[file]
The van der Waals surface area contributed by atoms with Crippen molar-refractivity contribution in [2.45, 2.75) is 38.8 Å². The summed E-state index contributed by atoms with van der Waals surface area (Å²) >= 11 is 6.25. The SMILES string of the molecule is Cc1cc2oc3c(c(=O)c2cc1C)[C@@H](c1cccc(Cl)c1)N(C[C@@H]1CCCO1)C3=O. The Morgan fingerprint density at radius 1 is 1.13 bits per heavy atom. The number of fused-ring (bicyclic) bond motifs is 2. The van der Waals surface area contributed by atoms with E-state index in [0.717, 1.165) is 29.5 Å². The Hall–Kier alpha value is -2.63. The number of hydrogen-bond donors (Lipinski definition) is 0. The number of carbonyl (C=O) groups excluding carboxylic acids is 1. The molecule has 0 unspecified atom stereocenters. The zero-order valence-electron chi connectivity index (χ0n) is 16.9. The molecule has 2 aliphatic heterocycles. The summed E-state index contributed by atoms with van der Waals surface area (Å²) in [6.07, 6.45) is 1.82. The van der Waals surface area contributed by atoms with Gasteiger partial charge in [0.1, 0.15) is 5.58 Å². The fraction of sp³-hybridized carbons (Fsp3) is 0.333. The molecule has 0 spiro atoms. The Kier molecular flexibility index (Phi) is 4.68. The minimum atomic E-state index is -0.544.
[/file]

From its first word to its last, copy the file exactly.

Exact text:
The van der Waals surface area contributed by atoms with Crippen molar-refractivity contribution in [2.45, 2.75) is 38.8 Å². The summed E-state index contributed by atoms with van der Waals surface area (Å²) >= 11 is 6.25. The SMILES string of the molecule is Cc1cc2oc3c(c(=O)c2cc1C)[C@@H](c1cccc(Cl)c1)N(C[C@@H]1CCCO1)C3=O. The Morgan fingerprint density at radius 1 is 1.13 bits per heavy atom. The number of fused-ring (bicyclic) bond motifs is 2. The van der Waals surface area contributed by atoms with E-state index in [0.717, 1.165) is 29.5 Å². The Hall–Kier alpha value is -2.63. The number of hydrogen-bond donors (Lipinski definition) is 0. The number of carbonyl (C=O) groups excluding carboxylic acids is 1. The molecule has 0 unspecified atom stereocenters. The zero-order valence-electron chi connectivity index (χ0n) is 16.9. The molecule has 2 aliphatic heterocycles. The summed E-state index contributed by atoms with van der Waals surface area (Å²) in [6.07, 6.45) is 1.82. The van der Waals surface area contributed by atoms with Gasteiger partial charge in [0.1, 0.15) is 5.58 Å². The fraction of sp³-hybridized carbons (Fsp3) is 0.333. The molecule has 0 spiro atoms. The Kier molecular flexibility index (Phi) is 4.68. The minimum atomic E-state index is -0.544.